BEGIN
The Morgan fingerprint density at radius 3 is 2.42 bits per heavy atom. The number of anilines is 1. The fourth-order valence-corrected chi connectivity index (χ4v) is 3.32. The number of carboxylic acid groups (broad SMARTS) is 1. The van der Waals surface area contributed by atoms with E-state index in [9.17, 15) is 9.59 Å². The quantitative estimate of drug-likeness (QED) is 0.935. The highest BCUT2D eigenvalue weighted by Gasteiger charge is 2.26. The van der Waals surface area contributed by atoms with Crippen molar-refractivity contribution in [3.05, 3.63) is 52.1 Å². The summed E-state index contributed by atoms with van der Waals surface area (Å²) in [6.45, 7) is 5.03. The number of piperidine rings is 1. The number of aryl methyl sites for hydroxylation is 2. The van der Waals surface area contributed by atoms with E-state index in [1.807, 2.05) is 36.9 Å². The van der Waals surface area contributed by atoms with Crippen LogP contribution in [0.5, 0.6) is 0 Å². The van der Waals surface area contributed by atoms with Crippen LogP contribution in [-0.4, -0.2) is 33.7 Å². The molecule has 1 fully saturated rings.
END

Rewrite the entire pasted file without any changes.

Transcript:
The Morgan fingerprint density at radius 3 is 2.42 bits per heavy atom. The number of anilines is 1. The fourth-order valence-corrected chi connectivity index (χ4v) is 3.32. The number of carboxylic acid groups (broad SMARTS) is 1. The van der Waals surface area contributed by atoms with E-state index in [9.17, 15) is 9.59 Å². The quantitative estimate of drug-likeness (QED) is 0.935. The highest BCUT2D eigenvalue weighted by Gasteiger charge is 2.26. The van der Waals surface area contributed by atoms with Crippen molar-refractivity contribution in [3.05, 3.63) is 52.1 Å². The summed E-state index contributed by atoms with van der Waals surface area (Å²) in [6.45, 7) is 5.03. The number of piperidine rings is 1. The number of aryl methyl sites for hydroxylation is 2. The van der Waals surface area contributed by atoms with E-state index in [1.807, 2.05) is 36.9 Å². The van der Waals surface area contributed by atoms with Crippen LogP contribution in [0.5, 0.6) is 0 Å². The van der Waals surface area contributed by atoms with Crippen LogP contribution in [-0.4, -0.2) is 33.7 Å². The molecule has 1 fully saturated rings.